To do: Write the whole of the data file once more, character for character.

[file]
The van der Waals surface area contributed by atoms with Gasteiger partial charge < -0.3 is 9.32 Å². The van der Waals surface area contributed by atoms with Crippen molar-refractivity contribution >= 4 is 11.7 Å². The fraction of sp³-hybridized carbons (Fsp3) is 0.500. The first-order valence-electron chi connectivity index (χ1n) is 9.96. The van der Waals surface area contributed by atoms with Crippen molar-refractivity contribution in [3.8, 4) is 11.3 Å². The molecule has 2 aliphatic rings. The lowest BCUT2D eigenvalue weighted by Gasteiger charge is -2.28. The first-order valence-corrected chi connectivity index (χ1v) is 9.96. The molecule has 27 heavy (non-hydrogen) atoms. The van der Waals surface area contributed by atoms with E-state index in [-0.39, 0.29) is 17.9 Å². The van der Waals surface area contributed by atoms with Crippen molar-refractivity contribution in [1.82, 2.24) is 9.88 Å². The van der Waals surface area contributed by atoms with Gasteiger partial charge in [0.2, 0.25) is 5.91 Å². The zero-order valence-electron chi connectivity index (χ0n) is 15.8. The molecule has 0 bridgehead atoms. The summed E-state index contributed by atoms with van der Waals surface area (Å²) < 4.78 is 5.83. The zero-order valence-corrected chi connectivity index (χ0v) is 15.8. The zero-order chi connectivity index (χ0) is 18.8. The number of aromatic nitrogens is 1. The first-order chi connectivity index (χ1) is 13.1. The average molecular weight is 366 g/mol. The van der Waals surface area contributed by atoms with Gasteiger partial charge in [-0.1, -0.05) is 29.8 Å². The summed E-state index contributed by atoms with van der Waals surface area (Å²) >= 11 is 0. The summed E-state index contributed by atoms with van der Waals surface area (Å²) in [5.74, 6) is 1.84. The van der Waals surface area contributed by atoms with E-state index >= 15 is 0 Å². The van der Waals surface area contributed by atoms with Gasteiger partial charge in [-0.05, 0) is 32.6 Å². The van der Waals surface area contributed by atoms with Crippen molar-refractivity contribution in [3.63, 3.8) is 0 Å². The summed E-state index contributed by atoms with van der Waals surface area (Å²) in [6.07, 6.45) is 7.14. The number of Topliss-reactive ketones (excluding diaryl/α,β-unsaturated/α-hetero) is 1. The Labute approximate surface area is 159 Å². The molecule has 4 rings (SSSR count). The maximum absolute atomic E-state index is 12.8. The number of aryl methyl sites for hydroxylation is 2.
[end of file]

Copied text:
The van der Waals surface area contributed by atoms with Gasteiger partial charge < -0.3 is 9.32 Å². The van der Waals surface area contributed by atoms with Crippen molar-refractivity contribution >= 4 is 11.7 Å². The fraction of sp³-hybridized carbons (Fsp3) is 0.500. The first-order valence-electron chi connectivity index (χ1n) is 9.96. The van der Waals surface area contributed by atoms with Crippen molar-refractivity contribution in [3.8, 4) is 11.3 Å². The molecule has 2 aliphatic rings. The lowest BCUT2D eigenvalue weighted by Gasteiger charge is -2.28. The first-order valence-corrected chi connectivity index (χ1v) is 9.96. The molecule has 27 heavy (non-hydrogen) atoms. The van der Waals surface area contributed by atoms with E-state index in [-0.39, 0.29) is 17.9 Å². The van der Waals surface area contributed by atoms with Crippen molar-refractivity contribution in [1.82, 2.24) is 9.88 Å². The van der Waals surface area contributed by atoms with Gasteiger partial charge in [0.2, 0.25) is 5.91 Å². The zero-order valence-electron chi connectivity index (χ0n) is 15.8. The molecule has 0 bridgehead atoms. The summed E-state index contributed by atoms with van der Waals surface area (Å²) < 4.78 is 5.83. The zero-order valence-corrected chi connectivity index (χ0v) is 15.8. The zero-order chi connectivity index (χ0) is 18.8. The number of aromatic nitrogens is 1. The first-order chi connectivity index (χ1) is 13.1. The average molecular weight is 366 g/mol. The van der Waals surface area contributed by atoms with Gasteiger partial charge in [-0.1, -0.05) is 29.8 Å². The summed E-state index contributed by atoms with van der Waals surface area (Å²) >= 11 is 0. The summed E-state index contributed by atoms with van der Waals surface area (Å²) in [5.74, 6) is 1.84. The van der Waals surface area contributed by atoms with E-state index >= 15 is 0 Å². The van der Waals surface area contributed by atoms with Gasteiger partial charge in [-0.05, 0) is 32.6 Å². The van der Waals surface area contributed by atoms with Crippen molar-refractivity contribution in [3.63, 3.8) is 0 Å². The summed E-state index contributed by atoms with van der Waals surface area (Å²) in [6.07, 6.45) is 7.14. The number of Topliss-reactive ketones (excluding diaryl/α,β-unsaturated/α-hetero) is 1. The Labute approximate surface area is 159 Å². The molecule has 4 rings (SSSR count). The maximum absolute atomic E-state index is 12.8. The number of aryl methyl sites for hydroxylation is 2.